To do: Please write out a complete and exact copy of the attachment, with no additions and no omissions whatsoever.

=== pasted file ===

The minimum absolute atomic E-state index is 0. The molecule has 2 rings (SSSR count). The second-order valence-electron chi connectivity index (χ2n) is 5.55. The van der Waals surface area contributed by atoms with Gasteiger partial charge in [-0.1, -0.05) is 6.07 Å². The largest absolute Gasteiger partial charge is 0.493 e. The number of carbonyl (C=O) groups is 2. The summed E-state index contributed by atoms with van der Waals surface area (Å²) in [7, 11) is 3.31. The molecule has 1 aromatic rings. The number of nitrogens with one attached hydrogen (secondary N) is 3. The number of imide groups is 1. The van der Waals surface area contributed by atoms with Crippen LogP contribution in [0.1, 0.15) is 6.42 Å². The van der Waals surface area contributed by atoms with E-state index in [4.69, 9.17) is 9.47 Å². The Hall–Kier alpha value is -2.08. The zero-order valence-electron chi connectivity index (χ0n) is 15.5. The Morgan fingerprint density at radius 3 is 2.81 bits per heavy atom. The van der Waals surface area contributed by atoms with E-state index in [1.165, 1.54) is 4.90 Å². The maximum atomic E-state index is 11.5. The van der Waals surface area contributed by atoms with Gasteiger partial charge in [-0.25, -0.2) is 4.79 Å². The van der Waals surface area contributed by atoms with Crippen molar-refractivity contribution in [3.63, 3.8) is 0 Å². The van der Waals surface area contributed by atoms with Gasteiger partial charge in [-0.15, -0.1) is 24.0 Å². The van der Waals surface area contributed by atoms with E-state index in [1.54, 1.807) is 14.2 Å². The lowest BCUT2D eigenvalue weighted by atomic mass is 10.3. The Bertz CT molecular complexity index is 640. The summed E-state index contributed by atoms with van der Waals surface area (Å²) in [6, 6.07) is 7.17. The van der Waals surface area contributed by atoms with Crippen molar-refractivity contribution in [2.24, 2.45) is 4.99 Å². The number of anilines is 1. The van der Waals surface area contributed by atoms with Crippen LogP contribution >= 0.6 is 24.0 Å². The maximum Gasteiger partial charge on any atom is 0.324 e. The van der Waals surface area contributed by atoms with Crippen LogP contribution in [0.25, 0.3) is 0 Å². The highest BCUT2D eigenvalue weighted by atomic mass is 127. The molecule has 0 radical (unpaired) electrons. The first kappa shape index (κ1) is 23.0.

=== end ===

The minimum absolute atomic E-state index is 0. The molecule has 2 rings (SSSR count). The second-order valence-electron chi connectivity index (χ2n) is 5.55. The van der Waals surface area contributed by atoms with Gasteiger partial charge in [-0.1, -0.05) is 6.07 Å². The largest absolute Gasteiger partial charge is 0.493 e. The number of carbonyl (C=O) groups is 2. The summed E-state index contributed by atoms with van der Waals surface area (Å²) in [7, 11) is 3.31. The molecule has 1 aromatic rings. The number of nitrogens with one attached hydrogen (secondary N) is 3. The number of imide groups is 1. The van der Waals surface area contributed by atoms with Crippen LogP contribution in [0.1, 0.15) is 6.42 Å². The van der Waals surface area contributed by atoms with E-state index in [4.69, 9.17) is 9.47 Å². The Hall–Kier alpha value is -2.08. The zero-order valence-electron chi connectivity index (χ0n) is 15.5. The Morgan fingerprint density at radius 3 is 2.81 bits per heavy atom. The van der Waals surface area contributed by atoms with E-state index in [1.165, 1.54) is 4.90 Å². The maximum atomic E-state index is 11.5. The van der Waals surface area contributed by atoms with Gasteiger partial charge in [-0.25, -0.2) is 4.79 Å². The van der Waals surface area contributed by atoms with Crippen molar-refractivity contribution in [3.63, 3.8) is 0 Å². The van der Waals surface area contributed by atoms with Gasteiger partial charge in [-0.15, -0.1) is 24.0 Å². The van der Waals surface area contributed by atoms with E-state index in [1.54, 1.807) is 14.2 Å². The lowest BCUT2D eigenvalue weighted by atomic mass is 10.3. The Bertz CT molecular complexity index is 640. The summed E-state index contributed by atoms with van der Waals surface area (Å²) in [6, 6.07) is 7.17. The van der Waals surface area contributed by atoms with Crippen molar-refractivity contribution in [2.24, 2.45) is 4.99 Å². The number of anilines is 1. The van der Waals surface area contributed by atoms with Crippen LogP contribution >= 0.6 is 24.0 Å². The maximum Gasteiger partial charge on any atom is 0.324 e. The van der Waals surface area contributed by atoms with Crippen LogP contribution in [0.25, 0.3) is 0 Å². The highest BCUT2D eigenvalue weighted by atomic mass is 127. The molecule has 0 radical (unpaired) electrons. The first kappa shape index (κ1) is 23.0.